JACKSON, Miss. — John Fleming knows a lot. But, perhaps more importantly, he remembers.
Born in Morganton in 1944, he studied the information inside his history textbooks at Olive Hill High School and came to know the written words to be true.
But once he arrived at Berea College in Kentucky, he realized that these textbooks did a poor job of telling the whole history — a poor job of remembering the African Americans who helped create it.
Fleming since planned and developed multiple African-American museums, with the most recent being the Mississippi Civil Rights Museum, which opened last week in Jackson and aims to tell the full history of the era from 1945 to 1976.
“I think it helps to tell a fuller American story,” Fleming said. “For so long, museums and history textbooks have either excluded African-American history or dealt with them only during the period of slavery, some relating to reconstruction and maybe some relating to the Civil Rights Movement.”
Fleming’s history of successfully opening museums helped get him the job as senior consultant and historian for the project in 2011, said Lucy Allen, the museum division director for the Mississippi Department of Archives and History.
“He listens intently to who he’s speaking with, and he has more than 30 years of living through the things African Americans experienced during this time,” Allen said. “He is passionate about the issues and knows how to tell a story through a museum because museums have a unique way of telling stories.”
And listening was a very important part of Fleming’s work over the last six years, he said. Fleming, who has a Ph.D. in American history, helped lead focus groups around the state to find out what people wanted in the museum.
The interviews had its challenges, including trying to convince the African-American community to donate artifacts to the state.
“They felt like it was the state that had been their oppressor,” Fleming said. “So it took a lot of convincing of people to get them to understand that things have changed, we’re serious about what we’re doing and that the legislative black caucus charged us with telling the truth no matter how painful it was.”
And the past can be very painful, he said. The museum has multiple exhibits across its 16,000 square feet that highlight the consequences African Americans and their supporters faced for speaking out.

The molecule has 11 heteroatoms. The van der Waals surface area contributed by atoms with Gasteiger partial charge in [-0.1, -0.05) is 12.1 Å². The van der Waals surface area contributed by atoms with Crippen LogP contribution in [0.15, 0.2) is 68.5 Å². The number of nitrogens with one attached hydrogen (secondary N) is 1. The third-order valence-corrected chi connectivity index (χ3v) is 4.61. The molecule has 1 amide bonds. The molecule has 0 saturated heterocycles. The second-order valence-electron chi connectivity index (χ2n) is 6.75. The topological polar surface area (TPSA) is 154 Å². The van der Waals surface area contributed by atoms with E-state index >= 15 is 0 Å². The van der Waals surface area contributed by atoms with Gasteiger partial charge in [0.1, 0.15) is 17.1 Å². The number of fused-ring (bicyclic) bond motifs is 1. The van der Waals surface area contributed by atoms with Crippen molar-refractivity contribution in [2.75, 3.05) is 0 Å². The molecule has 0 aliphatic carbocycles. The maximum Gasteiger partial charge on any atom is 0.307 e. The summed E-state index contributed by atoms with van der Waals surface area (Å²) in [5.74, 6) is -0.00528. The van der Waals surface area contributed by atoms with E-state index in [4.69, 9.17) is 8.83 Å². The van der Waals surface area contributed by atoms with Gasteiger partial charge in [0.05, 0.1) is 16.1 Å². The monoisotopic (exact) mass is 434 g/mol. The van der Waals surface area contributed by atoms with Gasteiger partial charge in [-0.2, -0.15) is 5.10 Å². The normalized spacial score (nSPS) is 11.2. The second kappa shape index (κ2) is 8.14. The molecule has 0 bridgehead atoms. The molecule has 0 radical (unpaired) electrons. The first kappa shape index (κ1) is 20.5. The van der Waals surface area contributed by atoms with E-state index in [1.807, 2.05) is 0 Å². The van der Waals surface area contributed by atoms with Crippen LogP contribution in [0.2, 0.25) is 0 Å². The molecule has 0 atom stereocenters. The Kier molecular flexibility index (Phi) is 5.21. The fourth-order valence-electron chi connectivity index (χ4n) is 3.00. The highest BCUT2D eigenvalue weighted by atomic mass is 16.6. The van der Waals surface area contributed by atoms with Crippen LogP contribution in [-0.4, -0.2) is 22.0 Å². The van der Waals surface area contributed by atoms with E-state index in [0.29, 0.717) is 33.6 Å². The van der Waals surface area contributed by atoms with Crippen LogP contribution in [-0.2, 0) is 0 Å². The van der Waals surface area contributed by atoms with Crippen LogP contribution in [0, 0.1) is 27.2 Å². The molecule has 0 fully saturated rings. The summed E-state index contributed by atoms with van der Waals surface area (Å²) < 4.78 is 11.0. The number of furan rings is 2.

The museum has one gallery and video devoted to Medgar Evers, who was shot in his driveway after campaigning for integration. The museum also has a section focused on the Mississippi Freedom Summer, during which two white college students were murdered after attempting to register black citizens to vote.
“We present Mississippi as it was (in the museum) as a closed society — completely segregated with a system of laws and morals that were strictly imposed,” Fleming said. “If a black person crossed the color line, in all likelihood, the minimum would be a whipping or placed in jail or, in extraordinary circumstances, they would be hung.”
Fleming quickly corrected himself to say that hangings actually were common — not extraordinary at all. They often were viewed by families over a picnic lunch, and more than 300 happened in Mississippi up until the 1980s, he said.
“There are several reasons (for showing the dark history),” Fleming said. “One of the overriding reasons is that we wanted people coming out of the museum understanding that no matter how grim a situation is, individuals taking a personal stand against injustice can change the society in which they live.”
But although the history is dark, it is illuminated through “This Little Light of Mine,” a musical light show at the center of the building that is one of Fleming’s favorite components of the museum.
“The idea was that many of the things visitors would encounter would be pretty horrendous and they may need to retreat from going through this museum,” Fleming said. “The more people in the atrium, the brighter the light show.”
The first time Fleming went through the museum to see the light show and the galleries, he spent about five hours, he said.
“I was very, very pleased with the quality of the exhibit, and I think that other people are, too,” Fleming said. “When you see something on paper and see it in three dimensional, it’s quite different. It’s everything we envisioned it to be. It was a moving experience even though I had been involved for a number of years.”
Fleming also said he was impressed with how quickly the teams was able to create the museum, which is conjoined with the newly opened Museum of Mississippi History. Similar projects take between eight and 10 years, while this one took about six.
But Fleming said he heard at the opening ceremony that the idea for a civil rights museum in Mississippi has been on people’s minds for decades, making the opening even more special.
“The only damper on the (opening ceremony) was when President Trump decided to come,” Fleming said. “It was obvious that he was not welcome considering some of the stances he had taken with women issues and Mexican-American issues.”
And it is people’s views against minority races that makes these type of museums so important — so something similar doesn’t happen again, he said.
Fleming, who now lives in Yellow Springs, Ohio, currently is working to help open the National Museum of African American Music in Nashville.
Fleming said he still enjoys visiting Morganton and that he works as an advisor to The History Museum of Burke County Board. He recently has returned to town to view an exhibit at the museum about the integration of Morganton schools and to watch the unveiling of the Etta Baker statute at CoMMA.
To learn more about the Mississippi Civil Rights Museum, visit its website at mcrm.mdah.ms.gov.